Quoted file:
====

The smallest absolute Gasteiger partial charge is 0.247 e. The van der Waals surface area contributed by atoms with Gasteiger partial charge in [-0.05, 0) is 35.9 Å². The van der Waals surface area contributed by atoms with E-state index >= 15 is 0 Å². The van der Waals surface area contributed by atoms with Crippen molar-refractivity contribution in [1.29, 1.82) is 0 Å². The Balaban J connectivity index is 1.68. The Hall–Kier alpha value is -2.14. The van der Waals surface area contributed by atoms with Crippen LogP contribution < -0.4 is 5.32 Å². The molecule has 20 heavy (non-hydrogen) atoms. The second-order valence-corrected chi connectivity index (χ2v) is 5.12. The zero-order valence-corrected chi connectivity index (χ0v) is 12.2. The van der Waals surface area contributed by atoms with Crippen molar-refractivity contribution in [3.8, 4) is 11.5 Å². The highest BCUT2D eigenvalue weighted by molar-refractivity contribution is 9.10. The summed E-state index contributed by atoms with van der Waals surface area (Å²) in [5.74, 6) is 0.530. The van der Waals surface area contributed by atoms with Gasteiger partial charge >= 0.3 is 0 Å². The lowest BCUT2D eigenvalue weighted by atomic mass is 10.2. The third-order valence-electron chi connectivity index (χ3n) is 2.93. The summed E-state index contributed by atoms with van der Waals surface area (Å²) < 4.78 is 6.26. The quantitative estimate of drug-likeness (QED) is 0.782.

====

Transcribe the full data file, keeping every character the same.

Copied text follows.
The smallest absolute Gasteiger partial charge is 0.247 e. The van der Waals surface area contributed by atoms with Gasteiger partial charge in [-0.05, 0) is 35.9 Å². The van der Waals surface area contributed by atoms with E-state index >= 15 is 0 Å². The van der Waals surface area contributed by atoms with Crippen molar-refractivity contribution in [1.29, 1.82) is 0 Å². The Balaban J connectivity index is 1.68. The Hall–Kier alpha value is -2.14. The van der Waals surface area contributed by atoms with Crippen LogP contribution < -0.4 is 5.32 Å². The molecule has 20 heavy (non-hydrogen) atoms. The second-order valence-corrected chi connectivity index (χ2v) is 5.12. The zero-order valence-corrected chi connectivity index (χ0v) is 12.2. The van der Waals surface area contributed by atoms with Crippen molar-refractivity contribution in [3.8, 4) is 11.5 Å². The highest BCUT2D eigenvalue weighted by molar-refractivity contribution is 9.10. The summed E-state index contributed by atoms with van der Waals surface area (Å²) in [5.74, 6) is 0.530. The van der Waals surface area contributed by atoms with Gasteiger partial charge >= 0.3 is 0 Å². The lowest BCUT2D eigenvalue weighted by atomic mass is 10.2. The third-order valence-electron chi connectivity index (χ3n) is 2.93. The summed E-state index contributed by atoms with van der Waals surface area (Å²) < 4.78 is 6.26. The quantitative estimate of drug-likeness (QED) is 0.782.